Tuan, 70, lives by himself in Thu Duc City. His only child, Hanh, is married and lives in Hanoi.
When he contracted Covid-19 last September, he had not received any vaccine shots.
Hanh reached out to find a Covid-19 recovered patient in HCMC and hired that person to take care of her father. She herself could not travel to HCMC because of the social distancing rules in force. Consequently, she was beside herself with worry about him.
Luckily, her father’s condition did not worsen and he tested negative after 10 days.
In mid-December last year, the Ministry of Health said that anyone who has contracted the disease should get vaccinated as soon as they have fully recovered instead of waiting for six months as had been advised before.
Hanh urged her father to register for the first dose, but he refused to. He believed that he had already developed antibodies against Covid-19 and there was no need to get the vaccine, especially considering that he mainly stayed at home did not meet people frequently.
Tuan also said that from what he has read in the news, the likelihood of getting Covid-19 twice was not high, and therefore, “it was not necessary to get the jab.”
Hanh could “simply cannot let him be like that.”
She flew to HCMC to persuade him directly. “If anything happens to you, how can I live with that,” she cried.
Eventually, her father agreed and she took him to the medical center where he finally got the first shot of the Pfizer vaccine early this year.
Lien, 66, a resident of Binh Thanh District, was also not keen on getting the Covid-19 vaccine.
Her daughter, Thien, said her mother had missed the vaccination schedules a few times on purpose. The first time was in July when the vaccine was prioritized for elderly people with underlying health conditions.
Her mother refused to get it, worried that the vaccine was “too new” and would have harmful side effects. The next time, shortly before the vaccination appointment, Thien’s child, Lien’s grandchild, had to be hospitalized for a day after getting anaphylaxis shock after the first shot.
Lien became even more wary of the vaccine and kept refusing to get vaccinated after reading more news about people getting anaphylaxis shocks and even dying after vaccination.
She argued that she had her plate full already with several health issues, and did not want to take risks, creating another burden for the family. Among other things, she has type 2 diabetes and a stroke has left a major part of her left body hemiplegic.
Thien then canvassed a close friend of her mother, a cancer patient who had received two doses, to convince her.
Lien has been fully vaccinated with two shots since.
No forcing, their choice
Late last year, the HCMC's Health Department counted around 25,000 people over 65 suffering from underlying diseases who were yet to be vaccinated against Covid-19. Either they or their families had not registered for them to get the jabs.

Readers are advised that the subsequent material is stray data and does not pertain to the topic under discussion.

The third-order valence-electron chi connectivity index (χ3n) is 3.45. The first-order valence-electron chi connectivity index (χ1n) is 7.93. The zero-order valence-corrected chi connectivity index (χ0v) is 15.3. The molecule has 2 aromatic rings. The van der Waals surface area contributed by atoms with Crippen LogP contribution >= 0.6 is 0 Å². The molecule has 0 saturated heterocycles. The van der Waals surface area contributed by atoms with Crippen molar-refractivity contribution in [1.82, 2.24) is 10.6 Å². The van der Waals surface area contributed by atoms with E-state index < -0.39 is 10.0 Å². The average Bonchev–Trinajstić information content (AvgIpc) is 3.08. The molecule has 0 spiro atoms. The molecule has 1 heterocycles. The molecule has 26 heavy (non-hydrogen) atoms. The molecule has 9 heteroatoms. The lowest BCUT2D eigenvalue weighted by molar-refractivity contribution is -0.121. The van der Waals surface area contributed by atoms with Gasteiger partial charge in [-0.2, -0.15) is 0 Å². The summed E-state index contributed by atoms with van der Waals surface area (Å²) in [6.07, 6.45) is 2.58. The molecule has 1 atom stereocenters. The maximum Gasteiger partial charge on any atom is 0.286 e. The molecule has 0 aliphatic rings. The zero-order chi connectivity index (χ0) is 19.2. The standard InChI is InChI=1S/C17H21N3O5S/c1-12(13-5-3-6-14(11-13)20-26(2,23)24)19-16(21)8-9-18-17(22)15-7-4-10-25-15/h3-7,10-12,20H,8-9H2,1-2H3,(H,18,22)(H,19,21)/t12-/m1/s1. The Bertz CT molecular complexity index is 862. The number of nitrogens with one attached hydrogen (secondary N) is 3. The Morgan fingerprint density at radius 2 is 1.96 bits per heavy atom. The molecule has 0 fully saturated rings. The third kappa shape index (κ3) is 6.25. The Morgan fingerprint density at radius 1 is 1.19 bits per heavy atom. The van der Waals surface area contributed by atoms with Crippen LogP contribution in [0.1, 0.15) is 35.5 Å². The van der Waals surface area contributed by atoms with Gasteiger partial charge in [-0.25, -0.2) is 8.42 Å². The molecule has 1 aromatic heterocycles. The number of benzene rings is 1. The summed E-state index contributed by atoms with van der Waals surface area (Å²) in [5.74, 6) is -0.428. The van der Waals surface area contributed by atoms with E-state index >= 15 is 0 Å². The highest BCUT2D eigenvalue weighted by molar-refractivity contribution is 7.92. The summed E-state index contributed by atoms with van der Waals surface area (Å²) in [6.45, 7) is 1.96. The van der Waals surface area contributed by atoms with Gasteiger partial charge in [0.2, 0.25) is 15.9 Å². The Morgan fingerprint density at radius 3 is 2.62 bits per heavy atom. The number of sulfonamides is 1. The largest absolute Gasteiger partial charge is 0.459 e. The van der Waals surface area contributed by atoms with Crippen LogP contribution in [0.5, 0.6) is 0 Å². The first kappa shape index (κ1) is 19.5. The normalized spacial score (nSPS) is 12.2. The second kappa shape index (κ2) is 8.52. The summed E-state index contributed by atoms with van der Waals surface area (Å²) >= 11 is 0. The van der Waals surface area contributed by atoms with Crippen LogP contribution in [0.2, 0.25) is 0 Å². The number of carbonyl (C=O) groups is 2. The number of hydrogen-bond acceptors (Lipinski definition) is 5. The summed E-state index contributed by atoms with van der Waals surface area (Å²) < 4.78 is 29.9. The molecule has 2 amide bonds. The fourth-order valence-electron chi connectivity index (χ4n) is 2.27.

As of Jan. 13, around 18,500 of these had been vaccinated after the city rolled out a campaign to review people most vulnerable to Covid-19 and encourage them to get vaccinated.
Among the rest, around 5,000 have recently got Covid-19 and are on the waiting list for the jab, while the remaining 1,500 or so have either refused or said that they were being treated for other health issues and could not get the vaccine right now.
An elderly woman with underlying health conditions in Ho Chi Minh City’s District 1 gets a Covid-19 vaccine shot at home, September 2021. Photo by HCMC Center for Disease Control
Ngo Xuan Binh, chairman of Ward 3 in Go Vap District, said of 3,000 seniors with chronic diseases in the ward, only four have refused to get the vaccine. All those who have refused are over 80 and have been bedridden for years. Both they and their families are afraid that the vaccine could worsen their conditions and even kill them.
“Vaccination or not is their choice and the authorities cannot force them to get it,” Binh said.
Do Van Dung, head of the Public Health Department of the HCMC University of Medicine and Pharmacy, said those who refused to get the vaccine can be classified into two groups: The first group, which makes up the majority, are those who lack knowledge about healthcare and do not fully understand how the vaccine works, or have seen others die after vaccination and therefore, they are afraid. The second group belongs to the anti-vaccination movement.
Among those who refuse, the ones that are hardest to convince are seniors who have been suffering from various chronic diseases for a long period of time.
“Even without Covid-19, the risk of fatality is already high and therefore, there is no need to go to the trouble of getting vaccinated, they feel.”
However, HCMC authorities are still keen on asking everyone to get the Covid-19 vaccination as soon as they can. Almost all people over 18 in the city, or around 7.3 million, have been vaccinated with two doses by now.
Moreover, Dung cautioned, the attitude that the vaccination was not necessary for some could cause more harm than good. If these seniors somehow got Covid-19, they would still need to be isolated and treated; and because of their underlying conditions, the disease will hit them harder, causing even more trouble for them, their families and the healthcare system, he said.
Meanwhile, both studies and real-life experiences have shown the positive impacts of the Covid-19 vaccine, he said, adding that the most serious side effect of vaccination – anaphylaxis shock – was “very rare.”
He stressed: “The benefits of vaccines always outweigh the adverse events after vaccination.”
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